With less than a decade in existence, Impossible Foods is a young company. Still, their innovations and the breakneck rate of their expansion into tens of thousands of restaurants and retail outlets cannot be ignored. Add to that the ambitions and imaginative plans the company has for the near future, and their attractiveness is undeniable. Unfortunately (for most people), though, Impossible Foods shares are not yet available to the investing public. It is a private company, not for sale at the stock exchange. Now, the good news: your friends at Iron Edge VC can deliver your piece of this promising enterprise before the masses have the opportunity to elevate the stock price. We can deliver Impossible Foods to you prior to its public offering. Demand for pre-IPO ownership has been rising steadily, but it is still early enough in the game to beat the rush. If you would like to learn more, or if you know of anybody else who would, do not hesitate to contact us by clicking “Get in Touch” below.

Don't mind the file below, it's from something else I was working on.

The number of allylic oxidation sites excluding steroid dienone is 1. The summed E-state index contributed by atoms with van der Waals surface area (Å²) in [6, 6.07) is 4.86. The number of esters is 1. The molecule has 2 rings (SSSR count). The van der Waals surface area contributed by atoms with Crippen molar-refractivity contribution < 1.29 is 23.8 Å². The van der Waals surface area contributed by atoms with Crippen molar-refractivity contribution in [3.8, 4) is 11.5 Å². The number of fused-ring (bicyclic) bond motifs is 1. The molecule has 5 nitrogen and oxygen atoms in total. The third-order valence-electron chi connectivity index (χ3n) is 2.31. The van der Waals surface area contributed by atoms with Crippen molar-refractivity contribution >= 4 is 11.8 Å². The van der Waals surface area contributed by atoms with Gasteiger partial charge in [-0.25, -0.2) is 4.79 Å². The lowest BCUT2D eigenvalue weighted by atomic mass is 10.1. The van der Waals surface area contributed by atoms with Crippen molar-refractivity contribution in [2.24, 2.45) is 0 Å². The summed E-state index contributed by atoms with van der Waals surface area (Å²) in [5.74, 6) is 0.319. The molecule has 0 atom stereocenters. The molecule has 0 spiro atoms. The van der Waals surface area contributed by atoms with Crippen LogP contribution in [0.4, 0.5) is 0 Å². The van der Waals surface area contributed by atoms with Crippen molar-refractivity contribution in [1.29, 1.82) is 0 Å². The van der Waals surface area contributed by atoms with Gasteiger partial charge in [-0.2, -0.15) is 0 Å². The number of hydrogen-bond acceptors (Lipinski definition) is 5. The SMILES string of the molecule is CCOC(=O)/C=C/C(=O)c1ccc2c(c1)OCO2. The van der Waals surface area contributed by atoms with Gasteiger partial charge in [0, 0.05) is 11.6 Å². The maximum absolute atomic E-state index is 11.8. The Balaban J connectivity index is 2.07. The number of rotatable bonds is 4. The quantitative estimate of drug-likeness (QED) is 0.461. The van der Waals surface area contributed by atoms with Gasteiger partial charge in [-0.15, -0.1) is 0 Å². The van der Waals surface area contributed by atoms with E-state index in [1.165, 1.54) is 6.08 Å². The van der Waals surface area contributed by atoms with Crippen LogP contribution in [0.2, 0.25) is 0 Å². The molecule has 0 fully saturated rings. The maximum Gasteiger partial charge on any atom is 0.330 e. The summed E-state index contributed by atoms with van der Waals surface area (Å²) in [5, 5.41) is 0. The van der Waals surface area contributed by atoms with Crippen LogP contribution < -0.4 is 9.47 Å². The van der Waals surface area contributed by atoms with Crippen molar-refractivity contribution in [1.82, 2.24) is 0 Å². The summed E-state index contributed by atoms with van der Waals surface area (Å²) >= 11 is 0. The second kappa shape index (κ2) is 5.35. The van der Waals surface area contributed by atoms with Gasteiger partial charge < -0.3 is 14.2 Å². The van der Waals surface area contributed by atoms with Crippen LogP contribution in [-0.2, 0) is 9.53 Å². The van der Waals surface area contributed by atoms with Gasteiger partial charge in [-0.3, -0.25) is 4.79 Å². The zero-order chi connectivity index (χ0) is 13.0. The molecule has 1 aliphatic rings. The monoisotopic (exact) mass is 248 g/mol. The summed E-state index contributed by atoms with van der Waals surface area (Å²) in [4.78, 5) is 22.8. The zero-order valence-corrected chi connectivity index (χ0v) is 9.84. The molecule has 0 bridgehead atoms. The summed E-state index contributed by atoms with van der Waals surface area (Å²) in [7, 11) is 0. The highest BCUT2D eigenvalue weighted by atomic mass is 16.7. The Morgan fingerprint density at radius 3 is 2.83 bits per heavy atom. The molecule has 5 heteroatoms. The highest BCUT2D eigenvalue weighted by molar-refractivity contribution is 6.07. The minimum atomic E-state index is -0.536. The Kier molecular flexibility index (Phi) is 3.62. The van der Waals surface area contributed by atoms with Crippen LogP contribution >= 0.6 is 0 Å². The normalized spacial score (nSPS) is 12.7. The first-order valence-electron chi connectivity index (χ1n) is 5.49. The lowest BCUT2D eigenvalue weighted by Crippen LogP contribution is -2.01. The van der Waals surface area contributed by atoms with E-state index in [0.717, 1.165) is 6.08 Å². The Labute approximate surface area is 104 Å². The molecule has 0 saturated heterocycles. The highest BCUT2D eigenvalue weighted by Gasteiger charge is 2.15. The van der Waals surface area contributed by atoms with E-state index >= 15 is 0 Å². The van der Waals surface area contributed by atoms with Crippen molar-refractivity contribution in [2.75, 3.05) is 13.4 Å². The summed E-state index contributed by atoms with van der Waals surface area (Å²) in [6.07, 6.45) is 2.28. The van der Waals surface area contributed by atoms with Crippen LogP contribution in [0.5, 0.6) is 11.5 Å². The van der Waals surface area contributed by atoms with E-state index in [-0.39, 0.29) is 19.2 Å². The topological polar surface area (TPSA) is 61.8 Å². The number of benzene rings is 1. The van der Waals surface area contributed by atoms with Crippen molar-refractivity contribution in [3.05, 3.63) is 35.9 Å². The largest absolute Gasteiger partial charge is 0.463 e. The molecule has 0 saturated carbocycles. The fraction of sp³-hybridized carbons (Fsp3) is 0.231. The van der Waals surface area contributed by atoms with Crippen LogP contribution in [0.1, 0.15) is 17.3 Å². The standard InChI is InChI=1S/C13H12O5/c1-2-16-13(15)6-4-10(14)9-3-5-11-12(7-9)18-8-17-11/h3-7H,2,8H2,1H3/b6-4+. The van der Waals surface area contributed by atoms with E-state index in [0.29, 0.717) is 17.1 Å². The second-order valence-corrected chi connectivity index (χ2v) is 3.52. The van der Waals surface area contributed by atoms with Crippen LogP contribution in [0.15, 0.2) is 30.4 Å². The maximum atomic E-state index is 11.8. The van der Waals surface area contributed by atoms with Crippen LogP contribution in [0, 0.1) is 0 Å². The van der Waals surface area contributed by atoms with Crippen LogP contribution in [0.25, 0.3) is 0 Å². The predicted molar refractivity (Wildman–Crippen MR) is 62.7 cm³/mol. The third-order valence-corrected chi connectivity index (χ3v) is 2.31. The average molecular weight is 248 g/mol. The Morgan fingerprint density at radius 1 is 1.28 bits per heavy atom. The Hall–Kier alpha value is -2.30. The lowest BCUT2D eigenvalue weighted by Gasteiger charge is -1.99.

If you have enjoyed this article, visit the Iron Edge Blog for past updates on other pre-IPO investment opportunities.

As always, shares are available on a first come, first served basis.

All Our Best,

Paul Maguire, Managing Partner and The Iron Edge Team

5f6e0d464e388c4975685025 Paul Min

Paul Maguire

Founder And Managing Partner